Trees greater than 20cm trunk diameter or over 1.4m in height can be controlled by:
• felling - with a chainsaw
• ‘drill and fill’ - applying herbicide
• heavy machinery – tractors, diggers and bulldozers
Stay safe when controlling conifers:
Large wilding conifers may be felled with a chainsaw.
Benefits of felling:
Where standing dead trees could fall and create risks to high public use areas, such as tracks, campsites, roads or buildings, they are best controlled by directional felling. Felling, rather than ring barking or ‘drill and fill’, is sometimes preferred for aesthetic and safety reasons, as with the latter methods trees turn brown and can drop limbs or fall over a period of several years.
Issues with felling:
Felling by chainsaw is the most common way of removing medium-sized and large trees, but it is dangerous and requires training. It can also mean carrying considerable weight to the site (chainsaw, safety gear, fuel etc. Contractors must hold appropriate levels of chainsaw certification.
Standing dead wilding conifers provide shade and shelter for native plants, promoting recovery. Felling disturbs the plants growing around the conifer, and can encourage more conifer seeds to germinate in the disturbed ground. In a pasture situation, felling may reduce grazing and allow pests to establish. In such cases, ‘drill-and-fill’ herbicide application is better.
Also, where a dense infestation of large trees is felled, it can be hard to get around the site later for follow-up control work.
Only experienced and certified chainsaw users should fell conifers. Please use all recommended safety equipment.
Manual ringbarking of trees is not a preferred option for control of wilding conifers, as it takes a very long time for a tree to die and there is a risk of regrowth.
A traditional clearance method for medium-sized and larger wilding conifers involves using a digger, bulldozer, or mulcher to remove trees and place them in windrows for later removal or burning. It’s most effective on dense areas of medium-sized and large wildings. However, windrow removal can be costly and they don’t burn well.
This method can also have a major impact on non-target species (often natives) and creates the ideal soil surface for new seedling invasion. Monitoring the site for 5 years and removing re-sprouting wilding seedlings is essential, as is sowing or planting other desired species with low spread risk.
Digger and dozer conifer removal also requires skilled operators.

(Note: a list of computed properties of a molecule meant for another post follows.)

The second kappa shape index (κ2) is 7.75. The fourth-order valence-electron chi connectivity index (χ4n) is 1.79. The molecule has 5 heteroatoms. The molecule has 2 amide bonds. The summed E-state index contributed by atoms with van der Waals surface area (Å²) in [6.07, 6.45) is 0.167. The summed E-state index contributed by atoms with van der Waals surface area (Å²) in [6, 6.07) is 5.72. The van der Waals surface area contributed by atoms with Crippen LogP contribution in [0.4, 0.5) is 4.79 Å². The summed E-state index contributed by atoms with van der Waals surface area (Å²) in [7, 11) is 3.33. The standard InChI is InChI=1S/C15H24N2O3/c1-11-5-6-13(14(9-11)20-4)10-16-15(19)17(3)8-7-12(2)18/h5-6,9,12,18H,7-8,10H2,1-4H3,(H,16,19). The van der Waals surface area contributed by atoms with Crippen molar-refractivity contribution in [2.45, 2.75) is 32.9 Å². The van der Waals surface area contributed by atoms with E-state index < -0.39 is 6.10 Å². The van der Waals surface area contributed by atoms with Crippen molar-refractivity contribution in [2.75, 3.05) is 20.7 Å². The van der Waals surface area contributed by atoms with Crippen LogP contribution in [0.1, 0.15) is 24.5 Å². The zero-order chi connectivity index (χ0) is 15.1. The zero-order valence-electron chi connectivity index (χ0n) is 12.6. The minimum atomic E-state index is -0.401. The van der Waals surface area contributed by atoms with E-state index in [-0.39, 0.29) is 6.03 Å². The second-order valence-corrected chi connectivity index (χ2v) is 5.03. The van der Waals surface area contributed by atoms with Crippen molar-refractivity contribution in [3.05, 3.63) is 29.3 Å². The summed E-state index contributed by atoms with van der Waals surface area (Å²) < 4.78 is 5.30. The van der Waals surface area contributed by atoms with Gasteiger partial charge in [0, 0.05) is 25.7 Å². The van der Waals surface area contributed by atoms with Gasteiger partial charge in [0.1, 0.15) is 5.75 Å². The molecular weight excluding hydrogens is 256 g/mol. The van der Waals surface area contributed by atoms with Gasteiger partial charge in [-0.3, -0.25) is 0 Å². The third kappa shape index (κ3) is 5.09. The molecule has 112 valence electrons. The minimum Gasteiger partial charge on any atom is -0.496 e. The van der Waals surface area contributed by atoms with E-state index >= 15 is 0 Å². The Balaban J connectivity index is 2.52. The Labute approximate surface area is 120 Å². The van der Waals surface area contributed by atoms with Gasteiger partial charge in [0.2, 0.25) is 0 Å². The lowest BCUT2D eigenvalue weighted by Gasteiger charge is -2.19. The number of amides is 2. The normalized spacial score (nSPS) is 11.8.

Herbicides control methods include drill-and-fill and cut stump procedures. Whenever you use herbicides, it’s essential to follow the safety and use instructions on the label. This includes wearing the proper protective clothing.
Drill-and-fill stem poisoning is simple and can give impressively quick results. It involves drilling holes into the tree trunk, at regular spacings around its diameter, and filling them with herbicide.
It is most useful for large trees in difficult terrain, in bush and shrublands where felling can create light-wells and promote new wilding establishment, and in pasture where felling can reduce grazing and allow pest establishment.
The drill and fill method is more reliable than ring-barking. However, like ring-barking, it’s best for areas where aesthetics and safety are not issues, as the trees turn brown and take several years to fall, dropping limbs and leaving a spar for some time.
Where dead standing trees are not wanted, the trees can be felled with a chainsaw and herbicide applied to the stump. The herbicide kills the root system and prevents regrowth. This is a good method on screes where it is very hard to get all the green needles around the base of the tree. Double-handling (cut stem and apply) is labour intensive, and herbicide needs to be applied to the stump at the time of felling.
If using X-tree Wet and Dry apply the herbicide to the bark on the remaining stump. Apply all other herbicides (eg Vigilant Gel or metsulfuron methyl), to the top of the cut stump – particularly its edges (the ‘cambium’ layer).
For information on aerial control using herbicide, please follow the link below Aerial Control of scattered trees and dense stands
For controlling trees with trunk diameter less than 20-30cm at breast height, please follow the link below Ground Control of scattered seedlings and small trees.
Besides removing trees, controlled areas need to be monitored regularly. Conifer seeds are viable for about 6 years. Check controlled sites after 2-3 years and hand-pull any seedlings that have sprouted. Repeat this 2-3 years later. Generally, if the site is clear of wildings after 6 years from the original control, the operation will be complete, but occasional checks should still be made. Although if there is a seed source that cannot be removed, then control will be ongoing.
We recognise however the need for a standard good-practice method of post-control monitoring. This will be developed in future.